NEW YORK (TheStreet) -- Religious groups have long designed mutual funds. Besides seeking to offer competitive returns, the portfolio managers shun certain kinds of offending stocks. Protestant funds avoid alcohol and gambling companies, while Catholic managers shy away from businesses that facilitate abortion. According to Morningstar, the faith-based funds have $30 billion in assets.
Because religious managers face limitations, you might expect these funds would deliver uninspiring returns. In fact, a number of the faith-based funds have recorded sizzling results.
Among the leaders is
, which follow Islamic laws. During the past 10 years,
Amana Trust Growth
returned 10.9% annually, outdoing the
by 4 percentage points and topping all large growth competitors, according to Morningstar.
In the same period,
Amana Trust Income
returned 10.8% and surpassed 99% of its large blend peers.
Other faith-based funds that have finished near the top of the standings include
Ave Maria Rising Dividend
, a Catholic choice, and Protestant winners such as
Thrivent Diversified Income Plus
Timothy Plan Large/Mid-Cap Value
Do the religious screens boost returns? Not necessarily. In a study of Islamic funds, Andreas Hoepner, a researcher at the University of St. Andrews in Scotland, found that most portfolios lagged their benchmarks. According to other researchers, the average Protestant and Catholic funds have produced unexceptional results.
Still, there is no evidence that the screens hurt performance. Portfolio managers say they are able to find good stocks that survive the screens.
Instead of using their own employees to manage portfolios, many of the top-performing faith-based companies have excelled by hiring outsiders known as subadvisors. The subadvisors often work for a variety of clients, including institutional investors and wealthy individuals who don't necessarily apply religious screens.
A top fund that uses a subadvisor is the Timothy Plan Large/Mid-Cap Value, which has hired
. Led by chairman Susan Byrne, Westwood has operated
Westwood LargeCap Value
and other funds that focus on companies with strong cash flows and little debt.
By seeking undervalued stocks that are improving their balance sheets, Westwood has excelled in downturns. The recipe has succeeded at the Timothy Plan fund, which has returned 8.5% annually during the past 10 years, outdoing 96% of large blend peers.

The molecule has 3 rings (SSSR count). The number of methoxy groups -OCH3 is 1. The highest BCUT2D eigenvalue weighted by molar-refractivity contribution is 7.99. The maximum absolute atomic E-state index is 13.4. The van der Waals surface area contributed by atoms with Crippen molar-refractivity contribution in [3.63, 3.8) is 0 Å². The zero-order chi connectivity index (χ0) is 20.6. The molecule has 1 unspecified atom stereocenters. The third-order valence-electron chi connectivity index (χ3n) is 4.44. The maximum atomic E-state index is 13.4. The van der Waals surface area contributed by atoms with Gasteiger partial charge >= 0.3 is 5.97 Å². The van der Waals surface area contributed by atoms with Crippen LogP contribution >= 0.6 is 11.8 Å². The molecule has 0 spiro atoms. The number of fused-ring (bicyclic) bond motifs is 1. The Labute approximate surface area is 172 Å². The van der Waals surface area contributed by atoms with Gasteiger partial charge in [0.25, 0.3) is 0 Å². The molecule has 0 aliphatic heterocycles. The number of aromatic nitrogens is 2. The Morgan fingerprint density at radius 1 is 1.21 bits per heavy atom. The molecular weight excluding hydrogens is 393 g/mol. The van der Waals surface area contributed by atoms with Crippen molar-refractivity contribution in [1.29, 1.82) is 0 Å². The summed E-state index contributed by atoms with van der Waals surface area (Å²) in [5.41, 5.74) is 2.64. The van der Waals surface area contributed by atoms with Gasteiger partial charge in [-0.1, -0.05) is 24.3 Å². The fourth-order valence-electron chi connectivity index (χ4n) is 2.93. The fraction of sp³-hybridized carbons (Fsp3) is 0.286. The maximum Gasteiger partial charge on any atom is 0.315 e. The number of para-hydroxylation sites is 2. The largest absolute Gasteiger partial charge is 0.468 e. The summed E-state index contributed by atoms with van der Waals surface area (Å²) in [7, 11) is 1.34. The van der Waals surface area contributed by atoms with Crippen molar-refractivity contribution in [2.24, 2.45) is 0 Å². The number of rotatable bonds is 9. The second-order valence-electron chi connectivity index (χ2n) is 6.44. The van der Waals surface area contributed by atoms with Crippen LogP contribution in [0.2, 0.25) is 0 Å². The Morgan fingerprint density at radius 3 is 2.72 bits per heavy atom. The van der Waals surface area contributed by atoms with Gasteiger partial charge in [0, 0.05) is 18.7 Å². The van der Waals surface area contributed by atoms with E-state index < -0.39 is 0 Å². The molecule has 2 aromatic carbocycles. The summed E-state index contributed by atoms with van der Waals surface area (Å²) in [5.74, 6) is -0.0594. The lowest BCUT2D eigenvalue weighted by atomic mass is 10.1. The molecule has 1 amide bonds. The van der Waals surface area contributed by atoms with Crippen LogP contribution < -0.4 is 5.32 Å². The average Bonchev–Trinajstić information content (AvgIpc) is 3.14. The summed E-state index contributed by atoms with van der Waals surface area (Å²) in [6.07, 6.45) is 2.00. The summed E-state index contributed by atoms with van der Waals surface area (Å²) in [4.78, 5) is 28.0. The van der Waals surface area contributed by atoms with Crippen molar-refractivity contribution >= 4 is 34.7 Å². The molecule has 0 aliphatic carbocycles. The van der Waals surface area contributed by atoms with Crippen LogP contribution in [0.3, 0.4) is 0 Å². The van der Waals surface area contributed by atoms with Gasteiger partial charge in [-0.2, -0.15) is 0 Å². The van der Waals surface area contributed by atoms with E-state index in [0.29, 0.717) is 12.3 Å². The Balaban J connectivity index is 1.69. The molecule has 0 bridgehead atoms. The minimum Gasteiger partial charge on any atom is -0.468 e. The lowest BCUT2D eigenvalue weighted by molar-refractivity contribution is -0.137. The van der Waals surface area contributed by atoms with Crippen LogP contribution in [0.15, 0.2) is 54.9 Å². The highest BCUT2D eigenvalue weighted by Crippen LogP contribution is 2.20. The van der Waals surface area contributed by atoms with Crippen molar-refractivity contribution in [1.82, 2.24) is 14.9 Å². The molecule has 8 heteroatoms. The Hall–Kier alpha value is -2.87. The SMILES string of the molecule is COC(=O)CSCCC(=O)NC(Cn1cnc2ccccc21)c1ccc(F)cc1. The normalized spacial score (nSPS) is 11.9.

The stocks in the Timothy Plan fund are similar to the holdings in other Westwood-run funds. But for the faith-based portfolio, the managers are barred from buying companies that are involved in "activities contributing to the moral decline of America."
The fund must avoid businesses that produce "anti-family entertainment" or that actively promote abortion and pornography. On its Web site, Timothy Plan provides a list of companies it has refused to own. Stocks in the Web site's "Hall of Shame" include cigarette maker
, and casino operator
Religious screens helped Amana Trust Income excel during the financial crisis. According to Islamic principles, the fund is not permitted to own companies that collect interest. That eliminates financial stocks, some of the worst performers during the market turmoil. Partly because it held no banks or brokers, the Amana fund outdid 99% of its competitors in the downturn of 2008.
Even during periods when financial stocks performed well, Amana Trust Income has delivered competitive results. Portfolio manager Nick Kaiser focuses on rock-solid dividend payers that can grow for years. The portfolio is heavy with consistent blue chips, including
Once he buys a stock, Kaiser often holds for a decade or more. He only turns over 3% of his portfolio annually, compared to a figure of 71% for peers.
To limit risk, Kaiser holds cash when stocks look shaky. In 2008, the fund had one third of assets in cash, which helped to damp losses. Lately Kaiser has been finding more bargains, and the fund currently has 7% of assets in cash.
This article is commentary by an independent contributor, separate from TheStreet's regular news coverage.
Stan Luxenberg is a freelance writer specializing in mutual funds and investing. He was executive editor of Individual Investor magazine.